This is part II of my contribution to the Jaipur Literary Festival this year which focuses on Buddhism. You can read part I here. It’s another excerpt from the Buddhist period in my book Sex and Power (Sect II, pp.67-110). The central argument of my book is that the concepts of sexuality and sexual morality in any society keep changing over time. And it is the dominant forces–social, political, economic or religious–in any period of time that determine how that society views women, sex and sexual morality.
In the Buddhist period which stretches from about 500B.C. to 100A.D. Buddhism was one of the most powerful institutions, and the teachings of the Buddha impacted on social thinking at many levels. In the first excerpt from my book I talk about how it revolutionized the concept of class and caste based equality and social justice. But by the same token, I discovered that it also had a huge negative impact on social perceptions of gender, women and sex. To me Buddha’s unreserved misogyny and prejudice towards women in particular made no sense given his passion for social justice and equality. In my book I’ve contemplated on the reasons for this and do believe it may be personal and may have to do with his struggle or un-resovled issues with his own sexuality and sex-drive.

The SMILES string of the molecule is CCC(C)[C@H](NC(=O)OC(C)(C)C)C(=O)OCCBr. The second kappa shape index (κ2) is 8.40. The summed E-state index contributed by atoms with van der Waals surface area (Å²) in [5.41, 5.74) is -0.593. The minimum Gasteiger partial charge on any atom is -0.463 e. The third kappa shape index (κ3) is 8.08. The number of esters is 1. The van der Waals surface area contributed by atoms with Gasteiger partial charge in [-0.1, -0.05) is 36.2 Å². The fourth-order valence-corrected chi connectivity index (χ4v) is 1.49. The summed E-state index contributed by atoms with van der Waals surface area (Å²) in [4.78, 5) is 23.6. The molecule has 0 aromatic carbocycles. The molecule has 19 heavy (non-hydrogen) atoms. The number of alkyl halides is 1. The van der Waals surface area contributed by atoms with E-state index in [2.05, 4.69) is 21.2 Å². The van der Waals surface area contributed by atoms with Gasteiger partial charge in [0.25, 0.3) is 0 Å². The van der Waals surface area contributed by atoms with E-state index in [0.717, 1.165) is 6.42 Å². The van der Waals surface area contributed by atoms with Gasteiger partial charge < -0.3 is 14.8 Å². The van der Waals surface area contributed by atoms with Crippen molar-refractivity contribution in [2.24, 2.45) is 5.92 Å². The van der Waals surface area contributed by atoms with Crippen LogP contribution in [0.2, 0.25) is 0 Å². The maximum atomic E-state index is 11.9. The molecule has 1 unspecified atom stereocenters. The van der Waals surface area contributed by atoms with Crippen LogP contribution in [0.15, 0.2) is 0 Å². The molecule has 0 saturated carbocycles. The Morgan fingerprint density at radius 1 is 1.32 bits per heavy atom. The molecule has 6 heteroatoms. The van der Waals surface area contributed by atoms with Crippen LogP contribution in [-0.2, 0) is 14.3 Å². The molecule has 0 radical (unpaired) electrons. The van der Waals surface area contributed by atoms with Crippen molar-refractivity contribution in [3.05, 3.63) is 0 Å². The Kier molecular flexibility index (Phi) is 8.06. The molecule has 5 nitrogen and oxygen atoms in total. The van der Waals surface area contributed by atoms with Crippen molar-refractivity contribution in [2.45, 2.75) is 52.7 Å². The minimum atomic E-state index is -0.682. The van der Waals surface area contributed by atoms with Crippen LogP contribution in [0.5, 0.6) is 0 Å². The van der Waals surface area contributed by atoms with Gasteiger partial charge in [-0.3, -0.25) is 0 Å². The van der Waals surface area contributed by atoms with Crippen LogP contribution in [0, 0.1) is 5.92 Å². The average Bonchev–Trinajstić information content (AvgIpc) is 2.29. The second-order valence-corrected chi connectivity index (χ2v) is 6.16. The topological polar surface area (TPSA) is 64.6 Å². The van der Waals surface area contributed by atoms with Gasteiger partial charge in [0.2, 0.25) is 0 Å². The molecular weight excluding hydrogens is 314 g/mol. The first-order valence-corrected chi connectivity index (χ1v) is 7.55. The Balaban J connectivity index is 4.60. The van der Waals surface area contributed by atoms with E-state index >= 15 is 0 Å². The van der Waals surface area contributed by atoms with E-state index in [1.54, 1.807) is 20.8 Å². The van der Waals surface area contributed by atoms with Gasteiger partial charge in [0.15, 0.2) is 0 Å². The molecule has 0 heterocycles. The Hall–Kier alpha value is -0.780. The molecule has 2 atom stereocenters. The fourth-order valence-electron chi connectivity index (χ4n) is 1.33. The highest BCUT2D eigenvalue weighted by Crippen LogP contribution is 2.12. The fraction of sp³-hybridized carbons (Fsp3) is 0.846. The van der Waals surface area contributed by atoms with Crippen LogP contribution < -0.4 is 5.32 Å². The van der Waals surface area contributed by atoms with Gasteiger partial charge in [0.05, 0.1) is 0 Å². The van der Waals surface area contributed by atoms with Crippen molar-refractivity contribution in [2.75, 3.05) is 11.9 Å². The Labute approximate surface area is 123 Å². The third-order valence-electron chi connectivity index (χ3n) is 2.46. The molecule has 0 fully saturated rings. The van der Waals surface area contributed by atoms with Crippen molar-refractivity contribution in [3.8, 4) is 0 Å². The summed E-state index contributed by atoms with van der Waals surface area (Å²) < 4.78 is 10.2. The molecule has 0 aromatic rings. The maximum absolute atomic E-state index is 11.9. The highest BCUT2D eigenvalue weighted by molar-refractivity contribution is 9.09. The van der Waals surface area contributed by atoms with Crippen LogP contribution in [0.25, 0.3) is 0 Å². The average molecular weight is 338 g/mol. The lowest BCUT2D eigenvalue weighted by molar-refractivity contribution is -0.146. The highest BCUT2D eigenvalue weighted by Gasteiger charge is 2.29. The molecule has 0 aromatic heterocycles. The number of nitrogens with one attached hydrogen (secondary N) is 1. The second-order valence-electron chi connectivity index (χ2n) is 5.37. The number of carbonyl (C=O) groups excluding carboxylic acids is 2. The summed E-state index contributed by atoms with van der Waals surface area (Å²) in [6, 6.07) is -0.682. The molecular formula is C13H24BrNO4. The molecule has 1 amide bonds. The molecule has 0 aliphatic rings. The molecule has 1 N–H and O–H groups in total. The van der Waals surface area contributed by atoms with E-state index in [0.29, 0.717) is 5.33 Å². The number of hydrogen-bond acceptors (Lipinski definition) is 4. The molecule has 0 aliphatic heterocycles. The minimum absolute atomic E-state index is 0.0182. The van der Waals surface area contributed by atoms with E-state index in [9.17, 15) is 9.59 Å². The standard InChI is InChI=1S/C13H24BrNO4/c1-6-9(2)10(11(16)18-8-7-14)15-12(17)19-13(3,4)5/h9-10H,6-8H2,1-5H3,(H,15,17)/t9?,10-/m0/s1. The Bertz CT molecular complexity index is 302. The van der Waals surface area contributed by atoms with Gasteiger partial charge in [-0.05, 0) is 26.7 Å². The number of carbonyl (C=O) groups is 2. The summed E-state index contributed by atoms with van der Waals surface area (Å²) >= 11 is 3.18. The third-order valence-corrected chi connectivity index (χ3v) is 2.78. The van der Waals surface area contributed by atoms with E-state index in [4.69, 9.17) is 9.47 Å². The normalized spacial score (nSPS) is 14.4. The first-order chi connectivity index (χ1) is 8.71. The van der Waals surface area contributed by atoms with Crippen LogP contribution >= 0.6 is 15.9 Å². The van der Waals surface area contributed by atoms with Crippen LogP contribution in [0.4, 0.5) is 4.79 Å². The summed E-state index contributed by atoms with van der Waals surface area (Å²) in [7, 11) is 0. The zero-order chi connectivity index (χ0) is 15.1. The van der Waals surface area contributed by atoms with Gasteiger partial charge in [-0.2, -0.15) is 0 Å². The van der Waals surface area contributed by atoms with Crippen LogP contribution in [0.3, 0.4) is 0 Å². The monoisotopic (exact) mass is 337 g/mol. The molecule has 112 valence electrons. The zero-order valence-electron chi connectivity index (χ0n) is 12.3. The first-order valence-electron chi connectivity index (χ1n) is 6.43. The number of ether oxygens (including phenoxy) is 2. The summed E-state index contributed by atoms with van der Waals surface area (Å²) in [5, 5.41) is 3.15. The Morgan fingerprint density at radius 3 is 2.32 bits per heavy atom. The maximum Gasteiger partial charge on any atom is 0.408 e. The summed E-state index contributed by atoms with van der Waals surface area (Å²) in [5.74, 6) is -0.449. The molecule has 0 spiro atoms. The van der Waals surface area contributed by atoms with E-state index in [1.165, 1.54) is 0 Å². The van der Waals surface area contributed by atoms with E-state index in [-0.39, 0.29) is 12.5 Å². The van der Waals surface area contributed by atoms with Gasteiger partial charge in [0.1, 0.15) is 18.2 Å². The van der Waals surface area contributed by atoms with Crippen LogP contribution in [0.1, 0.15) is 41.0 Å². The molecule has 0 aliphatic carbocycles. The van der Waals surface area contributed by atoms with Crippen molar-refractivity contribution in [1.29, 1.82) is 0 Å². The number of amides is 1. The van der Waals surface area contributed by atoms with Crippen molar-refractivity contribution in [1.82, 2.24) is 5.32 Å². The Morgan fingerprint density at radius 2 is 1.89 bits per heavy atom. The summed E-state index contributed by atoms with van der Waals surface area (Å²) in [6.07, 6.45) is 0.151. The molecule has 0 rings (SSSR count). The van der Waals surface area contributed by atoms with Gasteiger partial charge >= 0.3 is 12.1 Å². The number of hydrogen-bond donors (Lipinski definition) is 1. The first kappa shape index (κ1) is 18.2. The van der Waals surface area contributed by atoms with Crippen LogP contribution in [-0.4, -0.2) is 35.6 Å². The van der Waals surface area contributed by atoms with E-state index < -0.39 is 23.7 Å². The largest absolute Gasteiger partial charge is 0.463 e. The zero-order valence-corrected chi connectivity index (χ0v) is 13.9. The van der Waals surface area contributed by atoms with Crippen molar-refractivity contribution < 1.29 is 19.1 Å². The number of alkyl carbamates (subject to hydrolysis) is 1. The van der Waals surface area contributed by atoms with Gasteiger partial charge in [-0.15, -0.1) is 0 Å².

“According to the Buddha…the renunciation of sex, sensuality and a sensory existence [were necessary] … to free the body from rebirths [and to attain nirvana]. As Buddhism became institutionalized, it adopted the language of morality to ostracize [sex and sexuality]. Any activity that titillated the senses was ‘vulgar’ and ‘degrading’ and sex was viewed as malicious an act as killing and lying…Even nakedness… became a shameful, something it was not before.
“Buddha was [also] stubborn in his refusal to allow women into the order…He compared women to mildew and proclaimed that if women were admitted, the order will rot away much before its time. He reviled women as evil and lustful, [and said they were also]…too dim-witted and vain to access the knowledge required to attain nirvana. He preached that men ought to protect themselves from women, and regard them as dangerous entrapments and as enemies.
“Buddha finally made a concession to nuns being included in the order…[on the condition that] the position of nuns was always to be subordinate to that of the monks…When requested to allow monks and nuns to show each other courtesy according to seniority, regardless of gender, the Buddha flatly refused, and even added that if a monk bowed to a nun, it would count as an offense. “
What could possibly explain the Buddha’s antagonism towards women? After all, upon being persistently questioned by his faithful disciple Ananda,…the Buddha had acknowledged that women had the same capacity to attain nirvana as men did…Some have argued that the Buddha was actually trying to accommodate [the norms ] …of a terribly sexist society. The argument is not convincing because the Buddha openly flouted the caste-related conventions of his times, which undoubtedly upset quite a few social circles.” [Citing Sex and Power: Defining History, Shaping Societies, Penguin Global, 2009, pp.67-110: The Buddhist Period].